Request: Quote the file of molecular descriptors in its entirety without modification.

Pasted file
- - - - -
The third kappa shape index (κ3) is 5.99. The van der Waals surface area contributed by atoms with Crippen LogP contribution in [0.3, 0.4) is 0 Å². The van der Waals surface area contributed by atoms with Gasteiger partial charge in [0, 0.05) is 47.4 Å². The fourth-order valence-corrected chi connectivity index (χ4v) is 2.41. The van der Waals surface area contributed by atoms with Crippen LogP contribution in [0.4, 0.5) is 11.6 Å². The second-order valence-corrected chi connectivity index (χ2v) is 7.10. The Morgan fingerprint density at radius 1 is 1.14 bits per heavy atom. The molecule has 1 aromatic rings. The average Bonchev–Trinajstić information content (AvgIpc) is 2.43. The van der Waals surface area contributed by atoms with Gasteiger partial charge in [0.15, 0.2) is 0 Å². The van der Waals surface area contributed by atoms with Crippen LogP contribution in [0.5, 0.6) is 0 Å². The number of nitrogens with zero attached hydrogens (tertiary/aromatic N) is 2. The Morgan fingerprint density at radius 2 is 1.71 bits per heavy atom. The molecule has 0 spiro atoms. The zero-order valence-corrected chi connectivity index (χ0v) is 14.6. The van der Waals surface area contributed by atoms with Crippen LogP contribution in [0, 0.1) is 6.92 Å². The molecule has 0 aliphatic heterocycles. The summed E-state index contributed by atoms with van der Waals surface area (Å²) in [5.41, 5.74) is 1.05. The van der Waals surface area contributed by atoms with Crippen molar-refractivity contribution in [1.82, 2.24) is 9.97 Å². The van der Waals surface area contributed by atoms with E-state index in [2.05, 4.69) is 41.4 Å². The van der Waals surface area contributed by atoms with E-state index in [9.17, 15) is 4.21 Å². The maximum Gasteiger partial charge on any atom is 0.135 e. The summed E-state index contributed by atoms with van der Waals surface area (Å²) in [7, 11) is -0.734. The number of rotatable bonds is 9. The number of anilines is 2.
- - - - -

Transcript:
The third kappa shape index (κ3) is 5.99. The van der Waals surface area contributed by atoms with Crippen LogP contribution in [0.3, 0.4) is 0 Å². The van der Waals surface area contributed by atoms with Gasteiger partial charge in [0, 0.05) is 47.4 Å². The fourth-order valence-corrected chi connectivity index (χ4v) is 2.41. The van der Waals surface area contributed by atoms with Crippen LogP contribution in [0.4, 0.5) is 11.6 Å². The second-order valence-corrected chi connectivity index (χ2v) is 7.10. The Morgan fingerprint density at radius 1 is 1.14 bits per heavy atom. The molecule has 1 aromatic rings. The average Bonchev–Trinajstić information content (AvgIpc) is 2.43. The van der Waals surface area contributed by atoms with Gasteiger partial charge in [0.15, 0.2) is 0 Å². The van der Waals surface area contributed by atoms with Crippen LogP contribution in [0.5, 0.6) is 0 Å². The number of nitrogens with zero attached hydrogens (tertiary/aromatic N) is 2. The Morgan fingerprint density at radius 2 is 1.71 bits per heavy atom. The molecule has 0 spiro atoms. The zero-order valence-corrected chi connectivity index (χ0v) is 14.6. The van der Waals surface area contributed by atoms with Crippen LogP contribution in [0, 0.1) is 6.92 Å². The molecule has 0 aliphatic heterocycles. The summed E-state index contributed by atoms with van der Waals surface area (Å²) in [5.41, 5.74) is 1.05. The van der Waals surface area contributed by atoms with Crippen molar-refractivity contribution in [1.82, 2.24) is 9.97 Å². The van der Waals surface area contributed by atoms with E-state index in [2.05, 4.69) is 41.4 Å². The van der Waals surface area contributed by atoms with E-state index in [9.17, 15) is 4.21 Å². The maximum Gasteiger partial charge on any atom is 0.135 e. The summed E-state index contributed by atoms with van der Waals surface area (Å²) in [7, 11) is -0.734. The number of rotatable bonds is 9. The number of anilines is 2.